The plants started developing pods just over a month after being outside.
About a week later the initial green pods started evolving to shades of orange and then red.
After another 2.5 weeks we started harvesting fully ripe pods and continued to fertilize with bone meal that's high in phosphate and calcium.
We found Dragon's Breath plants to be very resilient to all types of weather and not require much water. There was one stretch of extreme summer heat that caused a bit of yellowing and leaf droop, but after giving them a little extra water at sundown they were looking green and healthy again the next day. In early October the weather started cooling down so we covered plants with frost protection fabric for a few weeks. Once it was consistently cold we moved the bucket plants into an indoor garage grow space where they kept producing through November.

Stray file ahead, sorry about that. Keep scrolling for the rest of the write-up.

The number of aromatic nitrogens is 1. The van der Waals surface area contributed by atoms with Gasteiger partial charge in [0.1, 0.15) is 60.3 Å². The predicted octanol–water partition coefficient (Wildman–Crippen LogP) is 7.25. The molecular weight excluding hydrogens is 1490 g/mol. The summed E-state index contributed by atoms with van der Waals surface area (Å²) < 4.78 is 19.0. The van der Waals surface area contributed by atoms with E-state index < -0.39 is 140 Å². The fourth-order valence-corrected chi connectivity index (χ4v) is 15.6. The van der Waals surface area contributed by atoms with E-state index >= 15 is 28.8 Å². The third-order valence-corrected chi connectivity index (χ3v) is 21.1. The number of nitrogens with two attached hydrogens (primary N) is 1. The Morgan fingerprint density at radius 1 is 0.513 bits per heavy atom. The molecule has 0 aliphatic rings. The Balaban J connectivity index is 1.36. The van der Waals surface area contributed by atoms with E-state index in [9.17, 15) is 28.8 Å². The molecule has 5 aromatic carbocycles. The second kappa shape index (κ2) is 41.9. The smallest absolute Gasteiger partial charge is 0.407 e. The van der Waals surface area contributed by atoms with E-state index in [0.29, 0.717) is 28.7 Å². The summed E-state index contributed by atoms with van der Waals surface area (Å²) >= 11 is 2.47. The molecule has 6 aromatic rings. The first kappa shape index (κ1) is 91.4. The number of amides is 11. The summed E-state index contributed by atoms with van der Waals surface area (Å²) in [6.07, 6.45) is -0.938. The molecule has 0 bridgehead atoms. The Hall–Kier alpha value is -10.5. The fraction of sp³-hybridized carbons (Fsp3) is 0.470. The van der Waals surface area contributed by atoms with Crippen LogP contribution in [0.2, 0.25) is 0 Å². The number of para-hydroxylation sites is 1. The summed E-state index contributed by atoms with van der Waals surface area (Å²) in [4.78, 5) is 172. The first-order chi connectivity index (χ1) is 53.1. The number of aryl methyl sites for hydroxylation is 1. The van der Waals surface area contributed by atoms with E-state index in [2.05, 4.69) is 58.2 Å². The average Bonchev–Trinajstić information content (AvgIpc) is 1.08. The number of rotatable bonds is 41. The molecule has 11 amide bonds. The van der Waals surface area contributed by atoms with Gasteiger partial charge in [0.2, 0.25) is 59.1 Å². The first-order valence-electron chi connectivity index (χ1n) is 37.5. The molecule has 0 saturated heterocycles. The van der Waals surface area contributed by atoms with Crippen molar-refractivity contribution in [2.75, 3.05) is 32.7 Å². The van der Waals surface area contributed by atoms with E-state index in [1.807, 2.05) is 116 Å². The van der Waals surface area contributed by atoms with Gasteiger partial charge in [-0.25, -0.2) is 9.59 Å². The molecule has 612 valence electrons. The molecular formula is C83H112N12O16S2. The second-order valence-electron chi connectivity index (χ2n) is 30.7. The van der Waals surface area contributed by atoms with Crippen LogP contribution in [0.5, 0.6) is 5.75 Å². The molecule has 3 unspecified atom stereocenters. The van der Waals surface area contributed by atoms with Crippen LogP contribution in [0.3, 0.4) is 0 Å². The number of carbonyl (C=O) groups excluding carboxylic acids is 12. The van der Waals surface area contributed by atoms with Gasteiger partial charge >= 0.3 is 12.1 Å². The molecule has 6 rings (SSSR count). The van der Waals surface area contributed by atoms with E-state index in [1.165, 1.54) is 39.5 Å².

One of the most interesting aspects of growing Dragon's Breath was seeing the various pod shapes and sizes. Many developed tails akin to a Reaper, while others resembled more of the various 7 Pot pepper shapes.
And the size! Based off the images of Dragon's Breath pods I was seeing online, I expected little teaspoon sized pods (turns out someone photographed immature pods). Instead I was pleasantly surprised with a bunch of hefty 2-inch pods. The floral, slightly bitter flavor isn't for everyone but overall it's a fun superhot to grow with solid heat.
If you're looking to grow Dragon's Breath peppers from seed, the first step is to get high-quality Dragon's Breath seeds. Don't wait, we have a limited-stock and they're going fast. Happy Gardening!